stating that “When a legal issue is unsettled, or is reasonably debatable” a negligence penalty is generally not appropriateSummary of this case from Matthies v. Comm'r of Internal Revenue
Argued and Submitted May 6, 1996 — Seattle, Washington.
Filed March 4, 1997
Gary Everson, Hendrickson, Everson, Noenning Woodward, Billings, Montana, for plaintiffs-appellants.
Teresa E. McLaughlin and Gary R. Allen, Attorneys, United States Department of Justice, Washington, D.C, for defendant-appellee.
Appeal from the United States District Court for the District of Montana, Jack D. Shanstrom, District Judge, Presiding.
D.C. No. CV-93-00140-JDS
Before: Donald P. Lay, Eugene A. Wright, and Edward Leavy, Circuit Judges.
We consider whether taxpayers may depreciate or receive tax credits for 250,000 trees and bushes that serve as windbreaks on their commercial farm. We hold that they may not.
In 1983, taxpayers Gary and Mary Everson purchased an undivided 64 percent interest in a 3,700 acre wheat farm in Carbon County, Montana. The purchase price was approximately $1,200,000, including improvements and equipment. The previous owners had planted approximately 250,000 Russian olive trees and Caragana bushes in rows perpendicular to the wind. These "windbreaks" prevent soil erosion and conserve moisture in the fields, thus increasing farm production and revenue. They are not saleable as timber and do not produce fruit, nuts, or any other saleable product.
These are the stipulated facts underlying the parties' cross-motions for summary judgment. The government conceded them only for the purposes of those motions and this appeal.
The Eversons allocated $250,000 of the farm's purchase price to the windbreaks, and in 1983 began depreciating them over a 12-year period using the straightline method. They also took investment credits for their cost. The Internal Revenue Service denied the deductions and credits and imposed penalties for negligent underpayment of taxes. The Eversons paid and then applied for a refund, which the IRS denied. The Eversons then brought this action seeking a refund of taxes and penalties paid, plus interest and litigation costs.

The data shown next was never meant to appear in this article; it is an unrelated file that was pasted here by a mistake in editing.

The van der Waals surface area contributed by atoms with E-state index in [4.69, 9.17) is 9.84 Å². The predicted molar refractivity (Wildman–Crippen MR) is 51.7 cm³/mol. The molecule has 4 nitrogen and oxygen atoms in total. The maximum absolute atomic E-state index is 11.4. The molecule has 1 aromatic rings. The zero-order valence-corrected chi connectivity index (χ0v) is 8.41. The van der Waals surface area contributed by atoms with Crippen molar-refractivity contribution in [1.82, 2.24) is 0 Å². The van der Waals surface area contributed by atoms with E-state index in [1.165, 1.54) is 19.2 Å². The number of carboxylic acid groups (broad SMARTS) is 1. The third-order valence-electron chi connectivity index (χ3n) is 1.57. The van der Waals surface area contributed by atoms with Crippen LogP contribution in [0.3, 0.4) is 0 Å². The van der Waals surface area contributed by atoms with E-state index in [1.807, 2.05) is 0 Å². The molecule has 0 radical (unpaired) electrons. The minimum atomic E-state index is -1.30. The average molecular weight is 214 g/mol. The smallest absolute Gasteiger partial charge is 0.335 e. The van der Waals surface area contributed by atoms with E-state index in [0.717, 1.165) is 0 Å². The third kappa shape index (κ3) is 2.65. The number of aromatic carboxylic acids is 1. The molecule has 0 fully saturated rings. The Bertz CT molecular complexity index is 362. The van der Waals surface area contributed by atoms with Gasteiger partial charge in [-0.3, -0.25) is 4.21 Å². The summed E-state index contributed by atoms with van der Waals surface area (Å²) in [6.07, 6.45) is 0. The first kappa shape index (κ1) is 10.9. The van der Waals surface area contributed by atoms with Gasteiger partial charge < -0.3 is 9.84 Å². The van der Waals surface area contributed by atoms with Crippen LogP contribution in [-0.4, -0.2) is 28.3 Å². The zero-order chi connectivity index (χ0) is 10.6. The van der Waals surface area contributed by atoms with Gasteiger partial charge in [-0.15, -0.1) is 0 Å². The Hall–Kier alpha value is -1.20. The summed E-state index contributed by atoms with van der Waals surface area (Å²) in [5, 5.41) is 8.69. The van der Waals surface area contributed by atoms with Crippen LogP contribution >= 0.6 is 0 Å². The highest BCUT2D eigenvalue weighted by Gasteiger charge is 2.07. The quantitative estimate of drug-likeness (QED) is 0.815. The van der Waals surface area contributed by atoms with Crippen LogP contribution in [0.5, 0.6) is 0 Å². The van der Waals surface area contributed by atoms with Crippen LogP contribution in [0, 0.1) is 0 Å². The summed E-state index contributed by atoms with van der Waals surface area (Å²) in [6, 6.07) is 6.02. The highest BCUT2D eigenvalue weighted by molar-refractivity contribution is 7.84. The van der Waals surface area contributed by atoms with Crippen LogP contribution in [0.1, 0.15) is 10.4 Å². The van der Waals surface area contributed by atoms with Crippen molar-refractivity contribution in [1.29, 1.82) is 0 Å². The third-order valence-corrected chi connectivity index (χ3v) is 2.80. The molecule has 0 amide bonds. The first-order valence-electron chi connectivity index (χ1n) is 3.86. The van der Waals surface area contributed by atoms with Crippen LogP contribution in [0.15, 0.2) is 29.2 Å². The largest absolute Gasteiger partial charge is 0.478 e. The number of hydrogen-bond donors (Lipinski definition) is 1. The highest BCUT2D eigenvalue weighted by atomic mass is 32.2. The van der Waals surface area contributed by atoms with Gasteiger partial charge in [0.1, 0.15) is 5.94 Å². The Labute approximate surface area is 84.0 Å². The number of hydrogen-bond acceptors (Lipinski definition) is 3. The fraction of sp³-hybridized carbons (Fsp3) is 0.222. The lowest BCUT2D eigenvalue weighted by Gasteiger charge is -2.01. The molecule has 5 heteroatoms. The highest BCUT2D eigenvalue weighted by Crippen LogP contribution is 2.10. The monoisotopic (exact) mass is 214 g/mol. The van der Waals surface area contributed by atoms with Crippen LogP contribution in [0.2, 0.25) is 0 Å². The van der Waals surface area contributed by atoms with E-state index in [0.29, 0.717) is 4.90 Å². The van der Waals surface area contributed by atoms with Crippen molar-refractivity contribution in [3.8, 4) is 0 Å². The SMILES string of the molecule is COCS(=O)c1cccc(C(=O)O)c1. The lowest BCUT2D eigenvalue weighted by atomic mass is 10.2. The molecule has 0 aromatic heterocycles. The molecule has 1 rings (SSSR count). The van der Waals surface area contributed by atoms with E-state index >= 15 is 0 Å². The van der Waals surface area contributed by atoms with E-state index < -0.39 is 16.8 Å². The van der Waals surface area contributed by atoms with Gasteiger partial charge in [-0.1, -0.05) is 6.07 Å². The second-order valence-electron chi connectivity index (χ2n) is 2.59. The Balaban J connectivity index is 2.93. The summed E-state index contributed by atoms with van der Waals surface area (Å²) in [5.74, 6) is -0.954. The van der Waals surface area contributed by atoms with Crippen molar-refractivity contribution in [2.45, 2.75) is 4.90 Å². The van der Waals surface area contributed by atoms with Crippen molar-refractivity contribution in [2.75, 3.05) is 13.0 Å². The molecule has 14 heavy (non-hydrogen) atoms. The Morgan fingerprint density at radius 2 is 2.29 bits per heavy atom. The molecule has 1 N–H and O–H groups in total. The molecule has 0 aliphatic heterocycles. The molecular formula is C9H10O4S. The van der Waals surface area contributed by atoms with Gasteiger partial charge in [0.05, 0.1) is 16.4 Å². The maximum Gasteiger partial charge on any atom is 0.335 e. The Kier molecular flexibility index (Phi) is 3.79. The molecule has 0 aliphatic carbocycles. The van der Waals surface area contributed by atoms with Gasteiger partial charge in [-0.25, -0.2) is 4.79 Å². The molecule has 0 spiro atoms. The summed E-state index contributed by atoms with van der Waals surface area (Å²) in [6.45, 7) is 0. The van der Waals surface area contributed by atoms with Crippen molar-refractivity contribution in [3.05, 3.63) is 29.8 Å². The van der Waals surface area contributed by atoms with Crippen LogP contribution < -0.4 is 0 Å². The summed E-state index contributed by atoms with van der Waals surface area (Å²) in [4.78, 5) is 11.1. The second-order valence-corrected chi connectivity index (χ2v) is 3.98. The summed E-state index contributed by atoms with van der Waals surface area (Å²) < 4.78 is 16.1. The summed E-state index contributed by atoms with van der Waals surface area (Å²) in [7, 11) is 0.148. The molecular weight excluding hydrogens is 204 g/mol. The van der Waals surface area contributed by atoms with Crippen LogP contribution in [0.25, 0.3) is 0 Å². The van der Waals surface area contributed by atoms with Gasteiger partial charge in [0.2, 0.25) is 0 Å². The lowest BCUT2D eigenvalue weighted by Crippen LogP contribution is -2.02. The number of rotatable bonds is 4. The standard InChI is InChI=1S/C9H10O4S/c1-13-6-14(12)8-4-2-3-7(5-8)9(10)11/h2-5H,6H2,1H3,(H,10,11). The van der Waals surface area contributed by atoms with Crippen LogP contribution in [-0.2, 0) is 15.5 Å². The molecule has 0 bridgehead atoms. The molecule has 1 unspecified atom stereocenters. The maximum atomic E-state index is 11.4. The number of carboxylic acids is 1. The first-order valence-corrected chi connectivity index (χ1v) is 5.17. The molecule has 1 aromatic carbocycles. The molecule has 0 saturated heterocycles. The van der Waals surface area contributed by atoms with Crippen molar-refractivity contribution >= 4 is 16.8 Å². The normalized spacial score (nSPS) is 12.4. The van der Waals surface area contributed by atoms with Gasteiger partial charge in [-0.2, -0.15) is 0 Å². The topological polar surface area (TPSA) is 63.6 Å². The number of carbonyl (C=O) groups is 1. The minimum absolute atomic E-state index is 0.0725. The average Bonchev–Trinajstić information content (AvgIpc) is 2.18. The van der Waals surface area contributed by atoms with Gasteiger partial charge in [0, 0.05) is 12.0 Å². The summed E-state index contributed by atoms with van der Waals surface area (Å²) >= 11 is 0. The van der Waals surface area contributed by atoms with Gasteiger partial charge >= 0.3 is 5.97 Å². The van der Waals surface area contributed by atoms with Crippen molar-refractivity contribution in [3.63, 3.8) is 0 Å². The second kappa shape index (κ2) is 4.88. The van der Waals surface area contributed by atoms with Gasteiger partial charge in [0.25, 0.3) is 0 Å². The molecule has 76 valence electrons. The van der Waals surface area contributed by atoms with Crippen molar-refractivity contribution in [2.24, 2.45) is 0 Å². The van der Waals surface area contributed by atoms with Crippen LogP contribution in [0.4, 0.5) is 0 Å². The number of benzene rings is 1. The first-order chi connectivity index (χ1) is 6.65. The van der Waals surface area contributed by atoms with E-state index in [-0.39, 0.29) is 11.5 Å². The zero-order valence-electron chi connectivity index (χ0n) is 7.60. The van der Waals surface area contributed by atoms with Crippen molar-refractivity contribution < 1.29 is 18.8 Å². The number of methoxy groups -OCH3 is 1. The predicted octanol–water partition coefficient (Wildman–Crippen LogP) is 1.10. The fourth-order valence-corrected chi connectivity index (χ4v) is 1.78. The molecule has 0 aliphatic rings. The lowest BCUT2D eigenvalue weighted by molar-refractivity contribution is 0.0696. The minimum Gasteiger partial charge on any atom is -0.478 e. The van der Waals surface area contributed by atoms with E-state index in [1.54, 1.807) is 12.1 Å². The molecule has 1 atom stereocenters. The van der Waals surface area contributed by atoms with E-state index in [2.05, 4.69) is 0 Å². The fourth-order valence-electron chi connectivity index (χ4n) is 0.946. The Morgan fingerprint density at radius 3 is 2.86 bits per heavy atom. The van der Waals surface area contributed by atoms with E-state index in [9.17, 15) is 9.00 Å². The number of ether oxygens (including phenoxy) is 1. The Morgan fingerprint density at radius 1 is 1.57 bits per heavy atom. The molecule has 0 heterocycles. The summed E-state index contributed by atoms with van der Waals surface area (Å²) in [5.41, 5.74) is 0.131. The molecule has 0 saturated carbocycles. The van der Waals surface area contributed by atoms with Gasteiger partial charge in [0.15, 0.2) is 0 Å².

The parties filed cross-motions for summary judgment. The court granted the government's motion, denied the Eversons', and entered judgment in favor of the government, effectively denying all relief sought in the complaint. We have jurisdiction under 28 U.S.C. § 1291, and we affirm in part and reverse in part. The windbreaks do not qualify for depreciation or investment credits, and the Eversons are not entitled to litigation costs, but the IRS should not have imposed negligence penalties.
We review de novo the grant of summary judgment for the government and denial of summary judgment for the Eversons. Giovanini v. United States, 9 F.3d 783, 783 (9th Cir. 1993).
 The Commissioner's determination that the windbreaks are not depreciable is presumed to be correct, and the taxpayers bear the burden of proving it to be erroneous. Welch v. Helvering, 290 U.S. 111, 115 (1933). Moreover, deductions are a matter of legislative grace, and taxpayers bear the burden of proving entitlement to any deductions claimed. New Colonial Ice Co. v. Helvering, 292 U.S. 435, 440 (1934).
 Under the Accelerated Cost Recovery System ("ACRS"), which the parties agree applies, property may be depreciated only if it is "of a character subject to the allowance for depreciation." 26 U.S.C. Section 168(c)(1) (1981). The allowance for depreciation, in turn, is governed by 26 U.S.C. § 167(a) (1954), which has traditionally been interpreted to preclude depreciation of land and of improvements that are part and parcel of the land. See Treas. Reg. Section 1.167(a)-2 ("A reasonable allowance for depreciation may be claimed on farm buildings, . . . farm machinery, and other physical property, but not including land."); A. Duda Sons, Inc. v. United States, 560 F.2d 669, 678-79 n. 15 (5th Cir. 1977) (disallowing depreciation for subsiding peat soil because it was part of the land); Blair v. Comm'r, 29 T.C. 1205, 1220-21 (1958) (finding that grass and shrubs were "inextricably associated" with the land, and therefore not depreciable).